In the southwest Atlantic, two ash-impacted areas are highlighted: one to the north (Fig. 8) and one to the south of the Rio de la Plata (Fig. S3 in the Supplement). Nitrate levels are expected to be higher in the south than in the north, with Fe levels expected to be elevated across both locations as a result of their position on the continental shelf. In the area to the north of the Rio de la Plata (Fig. 8), ash deposition indicated by the UV aerosol index did not lead to such a clear corresponding change in chlorophyll a concentrations (Fig. 8h), although it is not possible to rule out the possibility of fertilisation completely with the available data (e.g. whilst also being proceeded by a larger chlorophyll a peak on 21 April, there is a peak in chlorophyll a at 25 April coinciding with elevated UV aerosol index). Phytoplankton growth in this region of the Atlantic is expected to be limited by fixed nitrogen availability, as a result of strong stratification (Moore et al., 2013); thus, dFe release from ash particles alone would not be expected to result in short-term increases to primary production. In the second area of ash deposition, to the south (Fig. S3 in the Supplement), a chlorophyll a peak was evident 7 d after the UV aerosol peak. However, this was not well constrained due to poor satellite coverage in the period after the eruption. Considering the dynamic spatial and temporal variation in chlorophyll within this coastal area, it is challenging to associate any change in chlorophyll specifically with ash arrival.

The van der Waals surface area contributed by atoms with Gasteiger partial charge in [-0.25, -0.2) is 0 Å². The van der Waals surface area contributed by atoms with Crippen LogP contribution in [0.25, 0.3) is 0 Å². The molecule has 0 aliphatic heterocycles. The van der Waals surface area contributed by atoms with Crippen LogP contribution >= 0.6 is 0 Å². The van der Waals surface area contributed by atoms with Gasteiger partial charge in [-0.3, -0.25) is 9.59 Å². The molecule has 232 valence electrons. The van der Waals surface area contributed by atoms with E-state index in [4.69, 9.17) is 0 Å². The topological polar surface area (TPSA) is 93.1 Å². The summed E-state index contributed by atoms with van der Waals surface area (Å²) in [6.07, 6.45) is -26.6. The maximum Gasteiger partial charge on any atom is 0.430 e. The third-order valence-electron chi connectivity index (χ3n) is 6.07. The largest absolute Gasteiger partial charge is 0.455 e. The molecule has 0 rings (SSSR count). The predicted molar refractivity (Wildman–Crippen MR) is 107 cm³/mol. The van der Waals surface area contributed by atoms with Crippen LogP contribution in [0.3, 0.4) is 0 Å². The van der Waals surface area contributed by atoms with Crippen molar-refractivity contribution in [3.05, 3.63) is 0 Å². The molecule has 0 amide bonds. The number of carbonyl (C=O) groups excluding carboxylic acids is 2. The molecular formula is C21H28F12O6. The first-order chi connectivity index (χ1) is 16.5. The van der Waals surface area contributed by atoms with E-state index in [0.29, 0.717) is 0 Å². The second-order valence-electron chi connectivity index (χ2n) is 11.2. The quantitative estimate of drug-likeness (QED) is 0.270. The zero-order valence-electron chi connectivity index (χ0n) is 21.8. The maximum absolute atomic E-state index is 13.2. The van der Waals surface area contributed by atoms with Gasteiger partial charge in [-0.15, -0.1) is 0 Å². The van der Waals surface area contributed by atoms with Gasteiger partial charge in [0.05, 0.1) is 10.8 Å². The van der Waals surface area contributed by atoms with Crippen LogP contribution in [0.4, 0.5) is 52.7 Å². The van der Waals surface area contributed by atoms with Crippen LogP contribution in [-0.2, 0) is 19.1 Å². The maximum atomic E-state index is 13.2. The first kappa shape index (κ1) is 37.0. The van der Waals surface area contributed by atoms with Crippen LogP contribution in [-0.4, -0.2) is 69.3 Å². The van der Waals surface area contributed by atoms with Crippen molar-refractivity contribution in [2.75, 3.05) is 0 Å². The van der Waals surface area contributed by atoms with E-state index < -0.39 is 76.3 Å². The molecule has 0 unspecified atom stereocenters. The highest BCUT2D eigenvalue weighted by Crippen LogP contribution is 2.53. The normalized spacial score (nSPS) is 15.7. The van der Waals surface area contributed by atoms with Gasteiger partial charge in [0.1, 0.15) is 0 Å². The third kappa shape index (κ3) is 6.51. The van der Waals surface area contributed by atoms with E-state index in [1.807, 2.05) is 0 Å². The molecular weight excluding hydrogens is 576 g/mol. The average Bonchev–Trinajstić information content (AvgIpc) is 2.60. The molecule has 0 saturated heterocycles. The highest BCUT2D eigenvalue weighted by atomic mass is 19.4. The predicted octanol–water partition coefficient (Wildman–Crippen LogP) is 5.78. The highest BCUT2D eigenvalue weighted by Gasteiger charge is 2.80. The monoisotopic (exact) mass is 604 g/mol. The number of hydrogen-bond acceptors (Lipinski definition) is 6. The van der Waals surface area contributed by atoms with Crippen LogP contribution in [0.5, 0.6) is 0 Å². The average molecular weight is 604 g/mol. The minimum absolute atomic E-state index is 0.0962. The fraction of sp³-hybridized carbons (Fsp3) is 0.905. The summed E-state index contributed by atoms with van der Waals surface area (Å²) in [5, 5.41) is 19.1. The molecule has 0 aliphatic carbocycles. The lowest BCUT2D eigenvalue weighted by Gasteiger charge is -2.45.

The change in chlorophyll a observed in the southeast Pacific contrasts with results in Reloncaví Fjord, where phytoplankton abundances likely peaked much later than the first ash arrival – after 28 April. The fertilised region of the Pacific (Fig. 8) hosts upwelling of deep waters, supplying nutrients in ratios that are deficient in dFe (Bonnet et al., 2008; Torres and Ampuero, 2009). Fe limitation of phytoplankton growth in this region is therefore anticipated, which could have been temporarily relieved following ash deposition and dFe release (Fig. 6). Thus, the differential responses observed in the Pacific and Atlantic are consistent with the anticipated nutrient-limitation regimes (Fe limited and nitrogen limited respectively) and the supply of dFe but not fixed N (NO3 or NH4) from the Calbuco ash (Fig. 6 and Table 2).